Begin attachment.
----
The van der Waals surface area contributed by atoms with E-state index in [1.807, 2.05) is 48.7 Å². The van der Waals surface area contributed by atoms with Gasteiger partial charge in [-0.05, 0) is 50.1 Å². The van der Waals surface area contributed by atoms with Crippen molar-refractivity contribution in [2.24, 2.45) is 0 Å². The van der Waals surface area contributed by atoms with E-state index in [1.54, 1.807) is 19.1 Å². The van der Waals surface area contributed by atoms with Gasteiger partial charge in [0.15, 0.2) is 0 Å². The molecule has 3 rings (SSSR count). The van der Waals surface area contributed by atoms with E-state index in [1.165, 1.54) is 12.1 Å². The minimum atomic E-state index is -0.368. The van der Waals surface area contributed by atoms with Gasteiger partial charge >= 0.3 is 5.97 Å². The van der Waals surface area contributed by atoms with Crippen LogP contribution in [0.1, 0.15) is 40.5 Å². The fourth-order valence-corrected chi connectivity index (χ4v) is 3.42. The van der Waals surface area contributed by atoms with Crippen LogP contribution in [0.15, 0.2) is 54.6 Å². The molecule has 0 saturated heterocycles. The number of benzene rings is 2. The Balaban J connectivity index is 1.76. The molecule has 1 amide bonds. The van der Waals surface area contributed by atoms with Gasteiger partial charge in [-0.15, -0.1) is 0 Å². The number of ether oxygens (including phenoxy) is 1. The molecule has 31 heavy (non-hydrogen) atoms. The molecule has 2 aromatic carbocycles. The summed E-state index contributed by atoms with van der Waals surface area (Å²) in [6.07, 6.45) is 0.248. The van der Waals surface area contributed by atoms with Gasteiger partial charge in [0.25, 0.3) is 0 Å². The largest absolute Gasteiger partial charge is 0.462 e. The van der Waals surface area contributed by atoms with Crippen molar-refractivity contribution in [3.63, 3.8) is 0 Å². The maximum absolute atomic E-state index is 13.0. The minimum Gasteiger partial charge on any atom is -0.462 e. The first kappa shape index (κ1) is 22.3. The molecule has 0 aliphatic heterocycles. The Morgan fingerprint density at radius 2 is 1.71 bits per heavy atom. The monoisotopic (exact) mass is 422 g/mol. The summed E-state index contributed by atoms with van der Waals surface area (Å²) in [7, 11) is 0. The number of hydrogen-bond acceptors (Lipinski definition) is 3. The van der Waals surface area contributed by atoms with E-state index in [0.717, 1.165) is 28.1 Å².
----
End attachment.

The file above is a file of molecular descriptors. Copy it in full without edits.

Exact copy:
The van der Waals surface area contributed by atoms with E-state index in [1.807, 2.05) is 48.7 Å². The van der Waals surface area contributed by atoms with Gasteiger partial charge in [-0.05, 0) is 50.1 Å². The van der Waals surface area contributed by atoms with Crippen molar-refractivity contribution in [2.24, 2.45) is 0 Å². The van der Waals surface area contributed by atoms with E-state index in [1.54, 1.807) is 19.1 Å². The van der Waals surface area contributed by atoms with Gasteiger partial charge in [0.15, 0.2) is 0 Å². The molecule has 3 rings (SSSR count). The van der Waals surface area contributed by atoms with E-state index in [1.165, 1.54) is 12.1 Å². The minimum atomic E-state index is -0.368. The van der Waals surface area contributed by atoms with Gasteiger partial charge >= 0.3 is 5.97 Å². The van der Waals surface area contributed by atoms with Crippen LogP contribution in [0.1, 0.15) is 40.5 Å². The fourth-order valence-corrected chi connectivity index (χ4v) is 3.42. The van der Waals surface area contributed by atoms with Crippen LogP contribution in [0.15, 0.2) is 54.6 Å². The molecule has 0 saturated heterocycles. The number of benzene rings is 2. The Balaban J connectivity index is 1.76. The molecule has 1 amide bonds. The van der Waals surface area contributed by atoms with Gasteiger partial charge in [-0.15, -0.1) is 0 Å². The number of ether oxygens (including phenoxy) is 1. The molecule has 31 heavy (non-hydrogen) atoms. The molecule has 2 aromatic carbocycles. The summed E-state index contributed by atoms with van der Waals surface area (Å²) in [6.07, 6.45) is 0.248. The van der Waals surface area contributed by atoms with Gasteiger partial charge in [0.25, 0.3) is 0 Å². The largest absolute Gasteiger partial charge is 0.462 e. The van der Waals surface area contributed by atoms with Crippen molar-refractivity contribution in [3.63, 3.8) is 0 Å². The maximum absolute atomic E-state index is 13.0. The minimum Gasteiger partial charge on any atom is -0.462 e. The first kappa shape index (κ1) is 22.3. The molecule has 0 aliphatic heterocycles. The Morgan fingerprint density at radius 2 is 1.71 bits per heavy atom. The monoisotopic (exact) mass is 422 g/mol. The summed E-state index contributed by atoms with van der Waals surface area (Å²) in [7, 11) is 0. The number of hydrogen-bond acceptors (Lipinski definition) is 3. The van der Waals surface area contributed by atoms with E-state index in [0.717, 1.165) is 28.1 Å².